2

I'm trying to make it so that these compose sequences produce these characters:

AA ==> Ä
OO ==> Ö
UU ==> Ü
aa ==> ä
oo ==> ö
uu ==> ü

I tried modifying my ~/.XCompose, and my system compose, but it isn't working (after a complete restart).

I still get the defaults.

(

AA ==> Å
OO ==> [nothing]
UU ==> Ŭ
aa ==> å
oo ==> °
uu ==> ŭ

)

What's the trick for getting this to work?

Here's my ~/.XCompose (exactly as it is now; a bit of "babbling" from initial experiments and notes is in there too, but I don't think it should be affecting anything, ne?):

# ~/.XCompose
# This file defines custom Compose sequences for Unicode characters

# Import default rules from the system Compose file:
include "/usr/share/X11/locale/en_US.UTF-8/Compose"

# To put some stuff onto compose key strokes:

<Multi_key> <s> <s> : "ß"   ssharp # LATIN SMALL LETTER SHARP S
<Multi_key> <A> <A> : "Ä"   Adiaeresis # LATIN CAPITAL LETTER A WITH DIAERESIS
<Multi_key> <O> <O> : "Ö"   Odiaeresis # LATIN CAPITAL LETTER O WITH DIAERESIS
<Multi_key> <U> <U> : "Ü"   Udiaeresis # LATIN CAPITAL LETTER U WITH DIAERESIS
<Multi_key> <a> <a> : "ä"   adiaeresis # LATIN SMALL LETTER A WITH DIAERESIS
<Multi_key> <o> <o> : "ö"   odiaeresis # LATIN SMALL LETTER O WITH DIAERESIS
<Multi_key> <u> <u> : "ü"   udiaeresis # LATIN SMALL LETTER U WITH DIAERESIS

<Multi_key> <;> <s> : "ß"   ssharp # LATIN SMALL LETTER SHARP S
<Multi_key> <;> <A> : "Ä"   Adiaeresis # LATIN CAPITAL LETTER A WITH DIAERESIS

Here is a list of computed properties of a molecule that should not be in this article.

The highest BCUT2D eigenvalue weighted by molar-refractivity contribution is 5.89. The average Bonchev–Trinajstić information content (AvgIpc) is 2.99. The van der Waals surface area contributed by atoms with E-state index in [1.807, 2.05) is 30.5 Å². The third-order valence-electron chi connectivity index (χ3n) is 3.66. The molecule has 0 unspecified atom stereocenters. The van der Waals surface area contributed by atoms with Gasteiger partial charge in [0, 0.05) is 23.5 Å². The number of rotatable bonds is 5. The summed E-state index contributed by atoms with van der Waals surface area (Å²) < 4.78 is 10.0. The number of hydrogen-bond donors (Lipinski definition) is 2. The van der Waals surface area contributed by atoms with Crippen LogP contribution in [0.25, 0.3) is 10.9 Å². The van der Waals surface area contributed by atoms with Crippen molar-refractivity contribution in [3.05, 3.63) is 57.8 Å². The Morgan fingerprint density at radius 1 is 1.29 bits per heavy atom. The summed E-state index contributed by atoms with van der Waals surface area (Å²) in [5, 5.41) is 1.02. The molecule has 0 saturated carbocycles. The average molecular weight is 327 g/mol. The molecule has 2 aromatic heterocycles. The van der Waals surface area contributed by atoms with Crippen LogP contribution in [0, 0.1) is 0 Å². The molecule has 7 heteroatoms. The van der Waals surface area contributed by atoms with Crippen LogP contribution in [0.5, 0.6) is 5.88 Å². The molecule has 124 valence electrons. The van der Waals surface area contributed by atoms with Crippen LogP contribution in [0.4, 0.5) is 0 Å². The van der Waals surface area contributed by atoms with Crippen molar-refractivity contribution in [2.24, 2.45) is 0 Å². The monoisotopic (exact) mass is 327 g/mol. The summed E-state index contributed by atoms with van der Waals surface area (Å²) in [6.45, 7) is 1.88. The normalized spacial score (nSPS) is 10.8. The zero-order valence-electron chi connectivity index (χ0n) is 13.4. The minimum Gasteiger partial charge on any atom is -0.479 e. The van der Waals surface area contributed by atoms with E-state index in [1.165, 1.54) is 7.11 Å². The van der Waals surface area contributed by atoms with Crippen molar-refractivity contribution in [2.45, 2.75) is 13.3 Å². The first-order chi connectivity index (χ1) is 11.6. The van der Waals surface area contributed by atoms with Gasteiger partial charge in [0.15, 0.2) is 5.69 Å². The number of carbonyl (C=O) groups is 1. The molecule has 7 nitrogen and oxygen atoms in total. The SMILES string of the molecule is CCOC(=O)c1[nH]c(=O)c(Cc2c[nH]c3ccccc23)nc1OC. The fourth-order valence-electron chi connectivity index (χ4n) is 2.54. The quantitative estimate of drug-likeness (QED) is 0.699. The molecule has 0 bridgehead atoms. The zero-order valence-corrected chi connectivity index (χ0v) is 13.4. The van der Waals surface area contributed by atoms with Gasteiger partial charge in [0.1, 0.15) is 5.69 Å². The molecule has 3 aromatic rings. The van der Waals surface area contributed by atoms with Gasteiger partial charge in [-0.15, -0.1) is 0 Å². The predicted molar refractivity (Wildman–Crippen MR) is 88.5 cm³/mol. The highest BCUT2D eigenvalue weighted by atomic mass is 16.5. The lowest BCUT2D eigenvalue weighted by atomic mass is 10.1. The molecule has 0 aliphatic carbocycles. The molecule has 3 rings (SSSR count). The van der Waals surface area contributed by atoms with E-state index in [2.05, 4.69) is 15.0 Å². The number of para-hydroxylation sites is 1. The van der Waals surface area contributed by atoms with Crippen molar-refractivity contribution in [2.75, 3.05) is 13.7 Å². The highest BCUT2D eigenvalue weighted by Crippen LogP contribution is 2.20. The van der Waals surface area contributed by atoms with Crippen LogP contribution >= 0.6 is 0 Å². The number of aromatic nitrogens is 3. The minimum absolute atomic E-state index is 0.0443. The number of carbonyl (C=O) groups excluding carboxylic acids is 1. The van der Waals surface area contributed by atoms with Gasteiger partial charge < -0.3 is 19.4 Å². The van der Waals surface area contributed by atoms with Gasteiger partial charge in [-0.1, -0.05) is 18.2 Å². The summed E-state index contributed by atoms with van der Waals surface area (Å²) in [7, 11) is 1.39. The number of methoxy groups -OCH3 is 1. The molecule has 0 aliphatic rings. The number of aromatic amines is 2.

<Multi_key> <;> <O> : "Ö"   Odiaeresis # LATIN CAPITAL LETTER O WITH DIAERESIS
<Multi_key> <;> <U> : "Ü"   Udiaeresis # LATIN CAPITAL LETTER U WITH DIAERESIS
<Multi_key> <;> <a> : "ä"   adiaeresis # LATIN SMALL LETTER A WITH DIAERESIS
<Multi_key> <;> <o> : "ö"   odiaeresis # LATIN SMALL LETTER O WITH DIAERESIS
<Multi_key> <;> <u> : "ü"   udiaeresis # LATIN SMALL LETTER U WITH DIAERESIS

<Multi_key> <s> <;> : "ß"   ssharp # LATIN SMALL LETTER SHARP S
<Multi_key> <A> <;> : "Ä"   Adiaeresis # LATIN CAPITAL LETTER A WITH DIAERESIS
<Multi_key> <O> <;> : "Ö"   Odiaeresis # LATIN CAPITAL LETTER O WITH DIAERESIS
<Multi_key> <U> <;> : "Ü"   Udiaeresis # LATIN CAPITAL LETTER U WITH DIAERESIS
<Multi_key> <a> <;> : "ä"   adiaeresis # LATIN SMALL LETTER A WITH DIAERESIS
<Multi_key> <o> <;> : "ö"   odiaeresis # LATIN SMALL LETTER O WITH DIAERESIS
<Multi_key> <u> <;> : "ü"   udiaeresis # LATIN SMALL LETTER U WITH DIAERESIS

# examples:
# <Multi_key> <apostrophe> <apostrophe> : "☕"   acute # ACUTE ACCENT
# <Multi_key> <minus> <greater> : "→" U2192 # Compose - >
# <Multi_key> <colon> <parenright> : "☺" U263A   # Compose : )
# <Multi_key> <b> <t> <w> : "by the way" # Compose b t w
# <Multi_key> <less> <p> : "<p></p>" # Compose < p

And here's the beginning of my system Compose (too big to paste the whole thing).

I regex-replace'd out any lines that would've had the same beginning as the new lines I added at the top.

(So <Multi_key> <([AaUuOo])> <\1> gets no matches beyond the lines I added at the top.)

/usr/share/X11/locale/en_US.UTF-8/Compose

# UTF-8 (Unicode) compose sequence
# David.Monniaux@ens.fr
#

# Part 1 - Manual definitions

# Spacing versions of dead accents

<Multi_key> <s> <s> : "ß"   ssharp # LATIN SMALL LETTER SHARP S